5 December statement by 61 retired Generals and Admirals

'Statement on Nuclear Weapons by International Generals and Admirals,' 5 December 1996

The statement was released in London.

The statement was signed by 61 former Generals and Admirals, from 17 States: Canada (1), Denmark (1), France (1), Ghana (1), Greece (3), India (2), Japan (2), Jordan (2), Netherlands (1), Norway (1), Pakistan (1), Portugal (1), Russia (18), Sri Lanka (2), Tanzania (1), United Kingdom (4), and the United States (19). The nuclear-weapon State signatories were as follows:


Admiral Antoine Sanguinetti, former Chief of Staff, French Fleet.


General Vladimir Belous, General Makhmut Gareev, General Boris Gromov (former Deputy Foreign Minister of Russia), Major General Victor Koltounov, Major General Valentin Larionov, Major General Alexander Lebed (former Secretary of Russia's Security Council), Major General Youri Lebedev, Major General Vadim Makarevsky, Lt. General Vladimir Medvedev, Colonel General Georgy Mikhailov, Major General Eugeny Nozhin, Lt. General Lev Rokhlin (current Chair of the Duma's Defence Committee), Lt. General Ivan Sleport, Major General Rair Simonyan, General Boris Surikov, Colonel General Nikolai Tehervov, Lt. General Mikhail Vinogradov, Rear Admiral Radiy Zoubkov.

United Kingdom

General Sir Hugh Beach, Field Marshall Lord Carver (former Chief of the General Staff), Brigadier Michael Harbottle, Air Commodore Alistair Mackie.

United States

Lt. General Julius Beeton, Major General William F. Burns, Rear Admiral Eugene J. Carroll, Lt. General John H. Cushman, General John R. Galvin (former NATO Supreme Allied Commander, Europe), Admiral Noel Gayler, General Charles A. Horner, Rear Admiral Robert James, General Robert C. Kingston, Vice Admiral John M. Lee, General William E. Odom, General Andrew O'Meara (former Commander of the US Army, Europe), Lt. General Robert E. Pursley, Vice Admiral William L. Read, General Bernard W. Rogers (former NATO Supreme Allied Commander, Europe), Lt. General George M. Seignious (former Director of the Arms Control and Disarmament Agency), Vice Admiral John J. Shanahan, General William Y. Smith, Vice Admiral James B. Wilson.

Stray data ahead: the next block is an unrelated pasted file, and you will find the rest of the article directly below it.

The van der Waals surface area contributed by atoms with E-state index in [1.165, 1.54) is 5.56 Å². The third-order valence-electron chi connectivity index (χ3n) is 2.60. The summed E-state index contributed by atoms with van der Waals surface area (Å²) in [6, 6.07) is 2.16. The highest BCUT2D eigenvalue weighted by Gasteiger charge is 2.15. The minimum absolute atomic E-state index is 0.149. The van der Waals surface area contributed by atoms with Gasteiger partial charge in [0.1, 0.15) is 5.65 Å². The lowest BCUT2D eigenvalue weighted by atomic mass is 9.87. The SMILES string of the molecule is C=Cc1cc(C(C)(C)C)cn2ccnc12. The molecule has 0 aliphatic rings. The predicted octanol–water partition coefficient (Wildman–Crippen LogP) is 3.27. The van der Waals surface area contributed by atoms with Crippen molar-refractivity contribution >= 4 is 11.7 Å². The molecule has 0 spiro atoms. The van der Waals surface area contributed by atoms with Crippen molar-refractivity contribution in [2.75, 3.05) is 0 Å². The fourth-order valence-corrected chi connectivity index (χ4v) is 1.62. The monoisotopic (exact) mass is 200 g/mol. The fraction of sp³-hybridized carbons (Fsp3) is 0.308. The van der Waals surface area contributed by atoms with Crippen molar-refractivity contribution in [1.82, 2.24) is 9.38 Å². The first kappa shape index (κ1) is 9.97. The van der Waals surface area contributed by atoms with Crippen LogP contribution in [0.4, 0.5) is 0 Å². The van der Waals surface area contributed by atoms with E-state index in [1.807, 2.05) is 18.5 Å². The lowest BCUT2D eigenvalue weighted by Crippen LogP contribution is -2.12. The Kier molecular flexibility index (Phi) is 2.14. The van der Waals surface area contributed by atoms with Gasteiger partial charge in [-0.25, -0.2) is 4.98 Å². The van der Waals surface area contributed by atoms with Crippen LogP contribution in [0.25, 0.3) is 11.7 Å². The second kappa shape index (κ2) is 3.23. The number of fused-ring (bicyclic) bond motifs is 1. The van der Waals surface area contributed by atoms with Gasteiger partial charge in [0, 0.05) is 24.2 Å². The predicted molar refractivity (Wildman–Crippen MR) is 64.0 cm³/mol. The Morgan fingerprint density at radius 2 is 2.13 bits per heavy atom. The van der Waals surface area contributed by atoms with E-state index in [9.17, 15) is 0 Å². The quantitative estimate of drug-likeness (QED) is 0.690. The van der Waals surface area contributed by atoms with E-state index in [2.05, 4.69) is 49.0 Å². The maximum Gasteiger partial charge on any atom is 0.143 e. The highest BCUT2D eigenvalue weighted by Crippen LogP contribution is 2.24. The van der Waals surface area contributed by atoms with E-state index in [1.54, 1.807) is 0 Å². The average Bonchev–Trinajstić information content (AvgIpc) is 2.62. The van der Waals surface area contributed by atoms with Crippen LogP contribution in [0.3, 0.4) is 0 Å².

Full text

"We, military professionals, who have devoted our lives to the national security of our countries and of our peoples, are convinced that the continuing existence of nuclear weapons in the armouries of nuclear powers, and the ever present threat of acquisition of these weapons by others, constitutes a peril to global peace and security and to the safety and survival of the people we are dedicated to protect.

Through our variety of responsibilities and experiences with weapons and wars in the armed forces of many nations, we have acquired an intimate and perhaps unique knowledge of the present security and insecurity of our countries and peoples.

We know that nuclear weapons, though never used since Hiroshima and Nagasaki, represent a clear and present danger to the very existence of humanity. There was an immense risk of a superpower holocaust during the Cold War. At least once, civilization was on the very brink of catastrophic tragedy. That threat has now receded, but not forever - unless nuclear weapons are eliminated.

The end of the Cold War created conditions favourable to nuclear disarmament. Termination of military confrontation between the Soviet Union and the United States made it possible to reduce strategic and tactical nuclear weapons, and to eliminate intermediate range missiles. It was a significant milestone on the path to nuclear disarmament when Belarus, Kazakstan, and Ukraine relinquished their nuclear weapons.

Indefinite extension of the Nuclear Non-Proliferation Treaty in 1995 and approval of the Comprehensive Test Ban Treaty by the UN General Assembly in 1996 are also important steps towards a nuclear-free world. We commend the work that has been done to achieve these results.

Unfortunately, in spite of these positive steps, true nuclear disarmament has not been achieved. Treaties provide that only delivery systems, not nuclear warheads, will be astride. This permits the United States and Russia to keep their warheads in reserve storage, thus creating a 'reversible nuclear potential.' However, in the post-Cold War security environment, the most commonly postulated nuclear threats are not susceptible to deterrence or are simply not credible. We believe, therefore, that business as usual is not an acceptable way for the world to proceed in nuclear matters.